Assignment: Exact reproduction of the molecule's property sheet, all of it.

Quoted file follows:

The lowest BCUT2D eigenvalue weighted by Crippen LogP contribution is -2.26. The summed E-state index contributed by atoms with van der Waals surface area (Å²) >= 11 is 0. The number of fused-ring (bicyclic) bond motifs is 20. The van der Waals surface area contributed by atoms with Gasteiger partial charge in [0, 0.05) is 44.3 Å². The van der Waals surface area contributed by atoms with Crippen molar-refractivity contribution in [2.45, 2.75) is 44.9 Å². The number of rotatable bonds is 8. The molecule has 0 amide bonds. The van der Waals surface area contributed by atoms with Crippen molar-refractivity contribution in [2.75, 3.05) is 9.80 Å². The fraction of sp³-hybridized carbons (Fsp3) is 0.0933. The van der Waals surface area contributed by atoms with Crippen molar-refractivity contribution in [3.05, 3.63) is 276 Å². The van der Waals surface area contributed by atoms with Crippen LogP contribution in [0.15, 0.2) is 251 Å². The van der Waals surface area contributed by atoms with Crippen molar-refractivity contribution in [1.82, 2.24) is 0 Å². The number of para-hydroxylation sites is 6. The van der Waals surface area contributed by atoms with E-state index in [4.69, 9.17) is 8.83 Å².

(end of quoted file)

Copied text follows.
The lowest BCUT2D eigenvalue weighted by Crippen LogP contribution is -2.26. The summed E-state index contributed by atoms with van der Waals surface area (Å²) >= 11 is 0. The number of fused-ring (bicyclic) bond motifs is 20. The van der Waals surface area contributed by atoms with Gasteiger partial charge in [0, 0.05) is 44.3 Å². The van der Waals surface area contributed by atoms with Crippen molar-refractivity contribution in [2.45, 2.75) is 44.9 Å². The number of rotatable bonds is 8. The molecule has 0 amide bonds. The van der Waals surface area contributed by atoms with Crippen molar-refractivity contribution in [2.75, 3.05) is 9.80 Å². The fraction of sp³-hybridized carbons (Fsp3) is 0.0933. The van der Waals surface area contributed by atoms with Crippen molar-refractivity contribution in [3.05, 3.63) is 276 Å². The van der Waals surface area contributed by atoms with Crippen LogP contribution in [0.15, 0.2) is 251 Å². The van der Waals surface area contributed by atoms with Crippen molar-refractivity contribution in [1.82, 2.24) is 0 Å². The number of para-hydroxylation sites is 6. The van der Waals surface area contributed by atoms with E-state index in [4.69, 9.17) is 8.83 Å².